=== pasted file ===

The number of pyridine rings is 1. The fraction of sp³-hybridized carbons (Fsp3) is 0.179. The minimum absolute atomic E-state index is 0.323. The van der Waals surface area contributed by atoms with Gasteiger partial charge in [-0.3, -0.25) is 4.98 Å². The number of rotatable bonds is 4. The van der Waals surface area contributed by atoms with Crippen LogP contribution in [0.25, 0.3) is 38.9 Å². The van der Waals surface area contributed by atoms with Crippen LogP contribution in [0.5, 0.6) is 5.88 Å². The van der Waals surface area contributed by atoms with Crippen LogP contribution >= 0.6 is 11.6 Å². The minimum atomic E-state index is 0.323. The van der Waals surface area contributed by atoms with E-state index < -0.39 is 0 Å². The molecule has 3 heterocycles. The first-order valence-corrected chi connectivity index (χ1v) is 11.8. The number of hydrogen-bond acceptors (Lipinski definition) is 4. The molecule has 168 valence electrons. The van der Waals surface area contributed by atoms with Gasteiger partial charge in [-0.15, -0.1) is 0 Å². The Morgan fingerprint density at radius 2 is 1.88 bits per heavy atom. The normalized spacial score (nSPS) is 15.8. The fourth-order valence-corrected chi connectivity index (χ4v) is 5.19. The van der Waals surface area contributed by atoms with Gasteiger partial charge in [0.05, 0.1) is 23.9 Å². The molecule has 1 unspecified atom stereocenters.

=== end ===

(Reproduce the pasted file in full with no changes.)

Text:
The number of pyridine rings is 1. The fraction of sp³-hybridized carbons (Fsp3) is 0.179. The minimum absolute atomic E-state index is 0.323. The van der Waals surface area contributed by atoms with Gasteiger partial charge in [-0.3, -0.25) is 4.98 Å². The number of rotatable bonds is 4. The van der Waals surface area contributed by atoms with Crippen LogP contribution in [0.25, 0.3) is 38.9 Å². The van der Waals surface area contributed by atoms with Crippen LogP contribution in [0.5, 0.6) is 5.88 Å². The van der Waals surface area contributed by atoms with Crippen LogP contribution >= 0.6 is 11.6 Å². The minimum atomic E-state index is 0.323. The van der Waals surface area contributed by atoms with E-state index < -0.39 is 0 Å². The molecule has 3 heterocycles. The first-order valence-corrected chi connectivity index (χ1v) is 11.8. The number of hydrogen-bond acceptors (Lipinski definition) is 4. The molecule has 168 valence electrons. The van der Waals surface area contributed by atoms with Gasteiger partial charge in [-0.15, -0.1) is 0 Å². The Morgan fingerprint density at radius 2 is 1.88 bits per heavy atom. The normalized spacial score (nSPS) is 15.8. The fourth-order valence-corrected chi connectivity index (χ4v) is 5.19. The van der Waals surface area contributed by atoms with Gasteiger partial charge in [0.05, 0.1) is 23.9 Å². The molecule has 1 unspecified atom stereocenters.